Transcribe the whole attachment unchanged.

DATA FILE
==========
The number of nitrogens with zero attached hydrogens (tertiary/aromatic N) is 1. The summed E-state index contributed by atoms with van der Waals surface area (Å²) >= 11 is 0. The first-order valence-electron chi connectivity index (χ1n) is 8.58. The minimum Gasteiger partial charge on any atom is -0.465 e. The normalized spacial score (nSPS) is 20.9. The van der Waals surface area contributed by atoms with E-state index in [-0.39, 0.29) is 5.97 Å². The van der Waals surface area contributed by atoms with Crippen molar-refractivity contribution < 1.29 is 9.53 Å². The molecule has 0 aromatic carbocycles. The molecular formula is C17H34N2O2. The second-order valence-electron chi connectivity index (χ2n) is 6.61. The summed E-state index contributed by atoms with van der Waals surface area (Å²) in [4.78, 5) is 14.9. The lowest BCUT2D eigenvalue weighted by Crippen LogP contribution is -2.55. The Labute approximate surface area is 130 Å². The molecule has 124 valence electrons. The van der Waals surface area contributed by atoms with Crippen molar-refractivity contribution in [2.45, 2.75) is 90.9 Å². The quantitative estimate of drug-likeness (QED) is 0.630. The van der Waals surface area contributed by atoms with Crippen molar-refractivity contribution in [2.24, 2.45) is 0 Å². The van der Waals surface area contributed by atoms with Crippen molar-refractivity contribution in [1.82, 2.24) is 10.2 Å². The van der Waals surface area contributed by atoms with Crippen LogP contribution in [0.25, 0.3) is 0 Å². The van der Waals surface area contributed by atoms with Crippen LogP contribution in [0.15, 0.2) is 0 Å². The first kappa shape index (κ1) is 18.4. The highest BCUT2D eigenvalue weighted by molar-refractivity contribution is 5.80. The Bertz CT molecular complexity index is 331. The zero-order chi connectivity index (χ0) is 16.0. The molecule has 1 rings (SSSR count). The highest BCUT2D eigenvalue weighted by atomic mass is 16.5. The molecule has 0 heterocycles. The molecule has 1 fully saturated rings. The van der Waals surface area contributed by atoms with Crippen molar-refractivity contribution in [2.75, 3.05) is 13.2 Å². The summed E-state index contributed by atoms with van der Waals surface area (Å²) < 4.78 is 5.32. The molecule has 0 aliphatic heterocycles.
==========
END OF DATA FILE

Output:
The number of nitrogens with zero attached hydrogens (tertiary/aromatic N) is 1. The summed E-state index contributed by atoms with van der Waals surface area (Å²) >= 11 is 0. The first-order valence-electron chi connectivity index (χ1n) is 8.58. The minimum Gasteiger partial charge on any atom is -0.465 e. The normalized spacial score (nSPS) is 20.9. The van der Waals surface area contributed by atoms with E-state index in [-0.39, 0.29) is 5.97 Å². The van der Waals surface area contributed by atoms with Crippen molar-refractivity contribution < 1.29 is 9.53 Å². The molecule has 0 aromatic carbocycles. The molecular formula is C17H34N2O2. The second-order valence-electron chi connectivity index (χ2n) is 6.61. The summed E-state index contributed by atoms with van der Waals surface area (Å²) in [4.78, 5) is 14.9. The lowest BCUT2D eigenvalue weighted by Crippen LogP contribution is -2.55. The Labute approximate surface area is 130 Å². The molecule has 124 valence electrons. The van der Waals surface area contributed by atoms with Crippen molar-refractivity contribution in [2.45, 2.75) is 90.9 Å². The quantitative estimate of drug-likeness (QED) is 0.630. The van der Waals surface area contributed by atoms with Crippen molar-refractivity contribution in [2.24, 2.45) is 0 Å². The van der Waals surface area contributed by atoms with Crippen molar-refractivity contribution in [1.82, 2.24) is 10.2 Å². The van der Waals surface area contributed by atoms with Crippen LogP contribution in [0.25, 0.3) is 0 Å². The van der Waals surface area contributed by atoms with Crippen LogP contribution in [0.15, 0.2) is 0 Å². The first kappa shape index (κ1) is 18.4. The highest BCUT2D eigenvalue weighted by molar-refractivity contribution is 5.80. The Bertz CT molecular complexity index is 331. The zero-order chi connectivity index (χ0) is 16.0. The molecule has 1 rings (SSSR count). The highest BCUT2D eigenvalue weighted by atomic mass is 16.5. The molecule has 0 heterocycles. The molecule has 1 fully saturated rings. The van der Waals surface area contributed by atoms with Crippen molar-refractivity contribution in [2.75, 3.05) is 13.2 Å². The summed E-state index contributed by atoms with van der Waals surface area (Å²) < 4.78 is 5.32. The molecule has 0 aliphatic heterocycles.